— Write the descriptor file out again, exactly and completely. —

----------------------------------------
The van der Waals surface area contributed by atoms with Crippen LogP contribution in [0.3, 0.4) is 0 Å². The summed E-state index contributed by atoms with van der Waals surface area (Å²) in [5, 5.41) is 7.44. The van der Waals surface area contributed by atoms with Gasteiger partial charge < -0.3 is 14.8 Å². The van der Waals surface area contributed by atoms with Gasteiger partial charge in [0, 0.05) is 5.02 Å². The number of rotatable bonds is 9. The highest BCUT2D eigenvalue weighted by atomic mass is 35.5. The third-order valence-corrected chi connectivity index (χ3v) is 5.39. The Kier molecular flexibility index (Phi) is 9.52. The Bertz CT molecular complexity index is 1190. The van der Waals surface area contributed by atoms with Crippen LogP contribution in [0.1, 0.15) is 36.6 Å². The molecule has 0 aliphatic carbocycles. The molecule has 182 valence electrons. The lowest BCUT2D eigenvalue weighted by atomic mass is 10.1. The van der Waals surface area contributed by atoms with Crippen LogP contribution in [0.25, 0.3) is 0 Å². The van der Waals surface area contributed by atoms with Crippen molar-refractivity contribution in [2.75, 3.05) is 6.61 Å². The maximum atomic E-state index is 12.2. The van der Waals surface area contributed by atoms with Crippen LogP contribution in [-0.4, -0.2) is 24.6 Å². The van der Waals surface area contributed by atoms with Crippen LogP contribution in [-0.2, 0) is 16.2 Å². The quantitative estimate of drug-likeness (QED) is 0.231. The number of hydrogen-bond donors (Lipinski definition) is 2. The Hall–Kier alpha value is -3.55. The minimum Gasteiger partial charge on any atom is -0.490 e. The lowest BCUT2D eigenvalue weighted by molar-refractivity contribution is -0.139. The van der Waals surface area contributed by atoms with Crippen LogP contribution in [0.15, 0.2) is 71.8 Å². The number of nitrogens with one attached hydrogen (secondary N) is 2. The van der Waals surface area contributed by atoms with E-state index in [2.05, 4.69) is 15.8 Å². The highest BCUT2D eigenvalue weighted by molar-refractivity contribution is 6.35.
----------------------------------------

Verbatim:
The van der Waals surface area contributed by atoms with Crippen LogP contribution in [0.3, 0.4) is 0 Å². The summed E-state index contributed by atoms with van der Waals surface area (Å²) in [5, 5.41) is 7.44. The van der Waals surface area contributed by atoms with Gasteiger partial charge < -0.3 is 14.8 Å². The van der Waals surface area contributed by atoms with Gasteiger partial charge in [0, 0.05) is 5.02 Å². The number of rotatable bonds is 9. The highest BCUT2D eigenvalue weighted by atomic mass is 35.5. The third-order valence-corrected chi connectivity index (χ3v) is 5.39. The Kier molecular flexibility index (Phi) is 9.52. The Bertz CT molecular complexity index is 1190. The van der Waals surface area contributed by atoms with Crippen LogP contribution in [0.1, 0.15) is 36.6 Å². The molecule has 0 aliphatic carbocycles. The molecule has 182 valence electrons. The lowest BCUT2D eigenvalue weighted by atomic mass is 10.1. The van der Waals surface area contributed by atoms with Crippen LogP contribution in [0.25, 0.3) is 0 Å². The van der Waals surface area contributed by atoms with Crippen molar-refractivity contribution in [2.75, 3.05) is 6.61 Å². The maximum atomic E-state index is 12.2. The van der Waals surface area contributed by atoms with Crippen LogP contribution in [-0.4, -0.2) is 24.6 Å². The van der Waals surface area contributed by atoms with Crippen LogP contribution in [-0.2, 0) is 16.2 Å². The quantitative estimate of drug-likeness (QED) is 0.231. The number of hydrogen-bond donors (Lipinski definition) is 2. The Hall–Kier alpha value is -3.55. The minimum Gasteiger partial charge on any atom is -0.490 e. The lowest BCUT2D eigenvalue weighted by molar-refractivity contribution is -0.139. The van der Waals surface area contributed by atoms with Crippen LogP contribution in [0.15, 0.2) is 71.8 Å². The number of nitrogens with one attached hydrogen (secondary N) is 2. The van der Waals surface area contributed by atoms with E-state index in [2.05, 4.69) is 15.8 Å². The highest BCUT2D eigenvalue weighted by molar-refractivity contribution is 6.35.